HLM (Hierarchical Linear and Nonlinear Modeling) is used for the statistical modeling of two and three-level data structures.

Using SAS PROC MIXED to fit multilevel, hierarchical and individual growth models.

A tutorial that shows how to use SAS to fit the two most common multilevel models.

Fisher scoring algorithm is unable to produce acceptable estimates

The message

The Fisher scoring algorithm is unable to produce acceptable estimates of the variance-covariance components. It is possible that the model you have fitted is too complex for the data at hand

is only applicable to the non-unrestricted models available with HMLM and HMLM2. The unrestricted iterations use EM as an estimation method, and therefore cannot iterate to impossible (i.e. negative) variances. The other types of iterations use a Fisher scoring method, and can arrive at a solution outside the parameter space. The programs will attempt to control this problem, but only up to a point, after which it will stop and produce the message given above. The cause of this is usually an element of the random effect variance-covariance matrix (see the D matrix) being very close to 0. In the HMLM/HMLM2 case, though, it could also be one of the other "extra" parameters.


Group X has inadequate data

Description of the problem

This message appears after the Make SSM button is clicked. It is listed in the DOS box that appears on the screen during the SSM file creation process when listwise deletion of records with missing data is requested at the SSM file creation stage of the analysis. The groups listed in the DOS box have insufficient data, and are not included in the SSM file. This is usually a function of the inclusion of a large number of variables in the data file with a large number of missing data values.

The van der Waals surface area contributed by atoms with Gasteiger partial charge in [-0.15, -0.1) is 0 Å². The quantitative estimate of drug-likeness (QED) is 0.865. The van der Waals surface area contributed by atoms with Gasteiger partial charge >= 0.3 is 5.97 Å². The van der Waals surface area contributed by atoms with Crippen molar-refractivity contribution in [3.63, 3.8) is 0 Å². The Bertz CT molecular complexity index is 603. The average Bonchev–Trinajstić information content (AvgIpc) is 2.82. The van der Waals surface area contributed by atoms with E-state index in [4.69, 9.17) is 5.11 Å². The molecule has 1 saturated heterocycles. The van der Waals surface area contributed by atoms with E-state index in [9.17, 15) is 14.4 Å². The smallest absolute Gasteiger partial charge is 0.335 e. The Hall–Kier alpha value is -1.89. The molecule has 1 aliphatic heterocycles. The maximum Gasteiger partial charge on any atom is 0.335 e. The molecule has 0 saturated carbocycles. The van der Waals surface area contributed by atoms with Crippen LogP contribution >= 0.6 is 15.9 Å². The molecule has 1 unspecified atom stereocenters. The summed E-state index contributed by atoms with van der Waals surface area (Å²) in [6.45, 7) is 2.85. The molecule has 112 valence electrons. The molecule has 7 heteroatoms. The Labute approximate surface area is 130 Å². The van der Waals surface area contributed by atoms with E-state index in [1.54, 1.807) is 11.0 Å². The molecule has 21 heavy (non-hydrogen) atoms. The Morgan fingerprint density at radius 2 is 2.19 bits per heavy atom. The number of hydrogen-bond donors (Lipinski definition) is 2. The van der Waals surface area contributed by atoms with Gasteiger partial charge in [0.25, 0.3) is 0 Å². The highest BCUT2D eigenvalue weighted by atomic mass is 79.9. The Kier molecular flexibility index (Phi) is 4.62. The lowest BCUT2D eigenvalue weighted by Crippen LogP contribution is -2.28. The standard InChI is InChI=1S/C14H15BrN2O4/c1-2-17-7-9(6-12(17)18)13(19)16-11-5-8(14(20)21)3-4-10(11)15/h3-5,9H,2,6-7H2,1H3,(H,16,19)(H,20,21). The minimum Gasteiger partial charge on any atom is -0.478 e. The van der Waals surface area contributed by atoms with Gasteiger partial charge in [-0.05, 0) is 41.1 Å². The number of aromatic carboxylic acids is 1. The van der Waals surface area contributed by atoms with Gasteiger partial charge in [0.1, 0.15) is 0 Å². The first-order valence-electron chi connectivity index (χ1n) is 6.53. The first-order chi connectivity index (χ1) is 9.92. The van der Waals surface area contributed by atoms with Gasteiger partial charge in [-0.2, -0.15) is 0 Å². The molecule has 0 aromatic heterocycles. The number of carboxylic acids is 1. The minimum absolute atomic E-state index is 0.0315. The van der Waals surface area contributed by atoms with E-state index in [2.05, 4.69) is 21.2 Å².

Solution

Check the structure of the particular level-2 units listed and the distributions of the level-1 variables. If there are no valid data points for a level-2 or level-3 unit when doing simple frequencies with a listwise deletion option in a statistical package, that unit will be one of those deleted when the SSM file is created. It can be remedied by removing the variable(s) with the most missing data, or else imputing the missing values for these variables. A list of such units is also printed to the *.sts file, which may be accessed using the Check Stats button in the Make SSM dialog box.


Group X not in level-y file

Description

A warning message is written to the DOS box when the values of the ID variables used in the data files for the different levels of the hierarchy do not correspond. It identifies the value for which a match could not be found in the ID variable field in the other data file(s). The absence of a unit will also be apparent from the descriptive statistics in either the DOS box or the default *.sts file, where the number of units used will be less than anticipated. A list of such units is also printed to the *.sts file, which may be accessed using the Check Stats button in the Make SSM/MDM dialog box.


Solution

Frequency tables of the ID codes used in the different data files can be used to verify that all ID codes are present in all files. Also check that the ID variables have exactly the same format across all data files.


HLM is unable to estimate covariance components for the model specified

Description

HLM is unable to estimate covariance components for the model specified. It is likely that either

  1. one or more of the variance components is very close to zero and the reliability of the associated random effect is also close to zero, or

  2. there is a collinearity or multicollinearity among the random effects. In this case, the estimated correlations among the random effects would beclose to 1.0, or

  3. one or more of the OLS level-1 regressions produced extreme values.

Solution

  • To check option (1), the tau-matrix printed in the output file must be examined. Small values on the diagonal of this matrix indicate the variable causing this problem.

  • The information needed to check option (2) follows directly after the tau-matrix, where the tau-matrix is given in the form of a correlation matrix.

  • Review the OLS estimates for all groups to find problems associated with option

  • If this is the source of the problem, use the option to manually reset the tau(0) matrix on the Basic Specifications menu.